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Consumers Conflicted as Prime Day Approaches image

Consumers Conflicted as Prime Day Approaches

With excess inventory and price discounts to match, Amazon’s Prime Day sales event this week (July 12-13), could be a bellwether for the back-to-school and holiday selling seasons.

Unlike previous years, there will be two Prime Days (the other is slated for October) in 2022, giving suppliers and Amazon itself the opportunity to clear excess inventory that’s been building since January. And, with Amazon typically requiring Prime Day suppliers to offer discounts starting at 25%, it also will be a question of whether consumer demand—perhaps dampened by rising retail prices—will be robust enough for vendors to support the cost of participating at a time when prices have increased throughout the supply chain.

In June, 29.7% of 273 consumers polled by Coresight Research reported they plan to purchase apparel, footwear, and accessories during the Prime Day sales event, just edging out electronics (29.3%). Last year, when Prime Day was in June, research firm Numerator’s survey of 30,000 orders showed electronics (28%), household essentials (27%), and apparel and footwear (27%) to be the top sellers.

Many companies view Prime Day as a marketing opportunity to burnish their brand rather than a major sales generator. That’s largely due to the discounts required. But with a sharp rise in costs from the factory floor to retail store that’s yielded increases in wholesale and retail prices, gross margins, if any, will likely suffer.

At the same time, consumers appear conflicted. About 42% of those surveyed said they will browse during Prime Day, but haven’t decided whether to make a purchase. But 48.8% of those polled also said they will seek out promotional events like Prime Day, according to Coresight. Target [Deal Days] and Best Buy [Black Friday in July] will have rival promotions this week. And Urban Outfitters’ Anthropologie chain is promoting 25% discounts. Walmart, however, isn’t offering any sales programs this week after having “rolled back” prices across many categories in May and June. There’s also a question of whether Prime Day will cut into Nordstrom’s Anniversary Sale (July 15-31).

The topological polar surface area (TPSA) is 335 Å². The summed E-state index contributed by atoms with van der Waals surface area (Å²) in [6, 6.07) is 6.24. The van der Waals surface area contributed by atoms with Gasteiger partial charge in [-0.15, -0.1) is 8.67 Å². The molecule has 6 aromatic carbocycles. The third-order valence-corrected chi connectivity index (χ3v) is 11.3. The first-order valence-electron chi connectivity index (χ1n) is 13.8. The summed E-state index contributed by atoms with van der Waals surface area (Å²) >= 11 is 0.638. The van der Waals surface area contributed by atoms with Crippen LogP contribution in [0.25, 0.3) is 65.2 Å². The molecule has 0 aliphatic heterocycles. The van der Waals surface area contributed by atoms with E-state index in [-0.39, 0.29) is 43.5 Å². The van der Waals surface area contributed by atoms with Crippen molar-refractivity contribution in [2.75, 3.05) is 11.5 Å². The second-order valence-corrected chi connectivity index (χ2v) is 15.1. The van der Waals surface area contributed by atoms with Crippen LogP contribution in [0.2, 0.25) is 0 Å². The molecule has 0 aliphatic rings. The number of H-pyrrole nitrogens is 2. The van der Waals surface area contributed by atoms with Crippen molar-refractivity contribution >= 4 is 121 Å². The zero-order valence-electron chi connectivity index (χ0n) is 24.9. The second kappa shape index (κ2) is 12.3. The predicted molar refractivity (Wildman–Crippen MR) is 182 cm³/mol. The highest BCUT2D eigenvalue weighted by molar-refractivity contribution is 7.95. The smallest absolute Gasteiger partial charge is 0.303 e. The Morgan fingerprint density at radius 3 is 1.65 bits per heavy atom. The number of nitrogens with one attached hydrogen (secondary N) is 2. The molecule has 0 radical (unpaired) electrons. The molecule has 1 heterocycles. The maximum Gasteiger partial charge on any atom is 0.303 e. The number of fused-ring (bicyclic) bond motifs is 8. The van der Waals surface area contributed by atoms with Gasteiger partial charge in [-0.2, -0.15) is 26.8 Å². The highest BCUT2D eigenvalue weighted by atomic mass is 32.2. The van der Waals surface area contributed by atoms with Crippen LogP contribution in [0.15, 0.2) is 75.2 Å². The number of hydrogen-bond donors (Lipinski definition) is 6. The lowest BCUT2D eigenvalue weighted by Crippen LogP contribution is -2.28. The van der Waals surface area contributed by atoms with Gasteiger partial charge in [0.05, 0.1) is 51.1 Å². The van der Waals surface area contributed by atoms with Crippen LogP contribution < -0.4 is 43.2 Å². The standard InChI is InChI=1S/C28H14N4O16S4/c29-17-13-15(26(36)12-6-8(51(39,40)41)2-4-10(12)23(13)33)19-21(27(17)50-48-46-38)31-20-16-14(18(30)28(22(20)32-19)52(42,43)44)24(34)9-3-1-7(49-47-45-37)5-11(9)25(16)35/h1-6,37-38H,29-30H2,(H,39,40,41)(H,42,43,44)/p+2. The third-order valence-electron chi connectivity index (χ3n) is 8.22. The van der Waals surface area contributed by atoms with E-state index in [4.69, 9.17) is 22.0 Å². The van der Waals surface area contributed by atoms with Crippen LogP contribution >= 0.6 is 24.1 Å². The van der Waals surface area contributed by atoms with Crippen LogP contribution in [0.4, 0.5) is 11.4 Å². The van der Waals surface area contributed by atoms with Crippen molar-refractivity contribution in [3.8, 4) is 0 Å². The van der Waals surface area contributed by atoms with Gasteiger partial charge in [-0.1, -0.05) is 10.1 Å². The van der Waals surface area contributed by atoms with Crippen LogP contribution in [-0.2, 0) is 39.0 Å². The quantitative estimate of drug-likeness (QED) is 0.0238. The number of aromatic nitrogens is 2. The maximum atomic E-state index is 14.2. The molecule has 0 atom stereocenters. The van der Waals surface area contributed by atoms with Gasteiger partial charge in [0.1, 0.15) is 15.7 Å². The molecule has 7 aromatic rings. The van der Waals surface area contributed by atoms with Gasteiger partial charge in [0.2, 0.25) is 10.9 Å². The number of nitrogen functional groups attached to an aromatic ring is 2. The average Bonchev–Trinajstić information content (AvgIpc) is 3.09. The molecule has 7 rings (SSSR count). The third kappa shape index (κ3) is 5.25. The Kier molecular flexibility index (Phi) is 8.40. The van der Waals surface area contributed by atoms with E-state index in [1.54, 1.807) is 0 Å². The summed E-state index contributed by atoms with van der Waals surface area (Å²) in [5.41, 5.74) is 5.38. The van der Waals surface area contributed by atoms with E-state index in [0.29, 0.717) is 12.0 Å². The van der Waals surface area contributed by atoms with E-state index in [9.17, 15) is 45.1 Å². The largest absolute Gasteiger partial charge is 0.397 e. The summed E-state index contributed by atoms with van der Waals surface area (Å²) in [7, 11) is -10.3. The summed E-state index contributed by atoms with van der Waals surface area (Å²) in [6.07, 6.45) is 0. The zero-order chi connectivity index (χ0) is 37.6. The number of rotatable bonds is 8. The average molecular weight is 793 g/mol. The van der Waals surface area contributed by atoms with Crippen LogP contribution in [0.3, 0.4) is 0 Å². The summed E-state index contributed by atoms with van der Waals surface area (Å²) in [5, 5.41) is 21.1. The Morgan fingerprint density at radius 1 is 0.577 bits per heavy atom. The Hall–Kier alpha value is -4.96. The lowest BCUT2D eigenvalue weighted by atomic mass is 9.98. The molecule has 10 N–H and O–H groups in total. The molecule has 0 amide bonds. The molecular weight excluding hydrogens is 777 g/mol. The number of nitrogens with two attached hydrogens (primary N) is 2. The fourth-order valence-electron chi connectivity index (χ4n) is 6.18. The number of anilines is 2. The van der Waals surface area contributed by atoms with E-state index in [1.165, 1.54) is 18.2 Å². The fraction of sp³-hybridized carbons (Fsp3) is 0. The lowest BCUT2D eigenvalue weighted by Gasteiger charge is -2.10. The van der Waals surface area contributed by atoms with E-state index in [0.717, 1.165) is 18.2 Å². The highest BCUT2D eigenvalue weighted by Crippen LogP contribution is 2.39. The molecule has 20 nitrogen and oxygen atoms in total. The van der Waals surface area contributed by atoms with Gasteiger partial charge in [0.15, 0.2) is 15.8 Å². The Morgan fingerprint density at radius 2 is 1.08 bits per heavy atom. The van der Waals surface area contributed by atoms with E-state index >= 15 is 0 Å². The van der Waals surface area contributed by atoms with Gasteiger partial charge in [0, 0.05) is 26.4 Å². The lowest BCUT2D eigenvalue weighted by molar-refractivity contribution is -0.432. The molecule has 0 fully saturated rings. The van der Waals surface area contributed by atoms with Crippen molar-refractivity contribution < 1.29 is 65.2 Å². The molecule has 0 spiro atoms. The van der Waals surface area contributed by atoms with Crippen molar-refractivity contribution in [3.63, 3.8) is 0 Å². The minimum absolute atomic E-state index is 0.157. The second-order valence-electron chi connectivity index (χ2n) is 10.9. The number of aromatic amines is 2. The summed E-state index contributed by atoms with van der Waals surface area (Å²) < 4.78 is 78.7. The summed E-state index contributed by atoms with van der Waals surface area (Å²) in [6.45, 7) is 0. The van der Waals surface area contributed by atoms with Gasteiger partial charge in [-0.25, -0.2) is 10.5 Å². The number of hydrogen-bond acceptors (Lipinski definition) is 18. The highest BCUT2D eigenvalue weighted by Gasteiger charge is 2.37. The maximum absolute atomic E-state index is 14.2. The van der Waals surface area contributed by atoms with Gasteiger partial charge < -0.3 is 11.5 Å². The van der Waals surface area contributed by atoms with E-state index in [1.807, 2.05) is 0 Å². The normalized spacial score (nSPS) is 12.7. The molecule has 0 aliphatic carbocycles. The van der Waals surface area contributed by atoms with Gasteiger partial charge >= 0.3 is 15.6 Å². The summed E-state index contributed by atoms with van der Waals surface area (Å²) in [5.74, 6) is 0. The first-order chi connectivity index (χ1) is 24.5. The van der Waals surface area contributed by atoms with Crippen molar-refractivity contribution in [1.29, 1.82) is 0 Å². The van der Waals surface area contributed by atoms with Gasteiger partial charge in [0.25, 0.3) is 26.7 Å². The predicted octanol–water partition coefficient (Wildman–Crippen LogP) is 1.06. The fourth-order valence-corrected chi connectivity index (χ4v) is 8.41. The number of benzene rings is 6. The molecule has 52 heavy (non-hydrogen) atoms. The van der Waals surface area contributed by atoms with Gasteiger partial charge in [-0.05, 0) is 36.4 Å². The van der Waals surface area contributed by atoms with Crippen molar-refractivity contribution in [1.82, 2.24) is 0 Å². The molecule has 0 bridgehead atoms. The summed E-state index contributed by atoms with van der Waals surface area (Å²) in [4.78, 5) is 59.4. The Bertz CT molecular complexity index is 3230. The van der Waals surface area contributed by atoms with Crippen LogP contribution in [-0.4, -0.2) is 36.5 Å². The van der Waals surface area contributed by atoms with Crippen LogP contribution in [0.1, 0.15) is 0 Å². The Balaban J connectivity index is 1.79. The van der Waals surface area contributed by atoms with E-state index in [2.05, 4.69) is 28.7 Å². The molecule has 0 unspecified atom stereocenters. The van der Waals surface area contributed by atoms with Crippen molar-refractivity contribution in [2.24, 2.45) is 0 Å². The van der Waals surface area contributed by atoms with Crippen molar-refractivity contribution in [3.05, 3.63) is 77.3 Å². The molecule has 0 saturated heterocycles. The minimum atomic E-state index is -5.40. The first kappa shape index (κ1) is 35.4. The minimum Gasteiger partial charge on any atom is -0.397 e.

“There is going to have to be merchandise consumers are in the mood for buying” given that many household budgets are tight, said Stephanie Wissink, a managing director at Jeffries. “But there is definitely excess inventory to get out of the system.”

Some suppliers are steering clear of Prime Day in an effort to maintain minimum advertised prices (MIP). For example, Uncanny Brands next week will promote licensed plush tied to the Thor: Love and Thunder film through Amazon’s “treasure truck” online store rather than Prime Day, Uncanny Brands president Matthew Hoffman said. And Funko is launching new Spider-Man figures though treasure truck, including a 4.53-inch bobblehead.

“I don’t have enough inventory in Amazon now to support it [Prime Day] anyway,” Hoffman said. “If they are going to drive traffic with deals, maybe people are going to buy our products. But we have generally seen a lift in sales on that day without promotions.”

Some toy licensees opted out of Prime Day this year due partly to the costs involved. But Amazon, like many other retailers, also cut purchase orders and is relying more on “just-in-time” deliveries. One licensee, which has sold Ryan’s World-licensed products through Prime Day in the past, didn’t see strong enough sales to justify the cost this year and instead is shifting to paid search that places advertised items at the top of a landing page.

“We are doing the paid search pretty much every day and by increasing our budget at certain times of the year, we have been more successful,” a licensing executive said. “Taking charge of our own destiny with paid search makes more sense on Amazon. It’s always been a question of how we plan for Prime Day and right now I don’t have any purchase orders [from Amazon], so how can I support Prime Day with the cost involved?”

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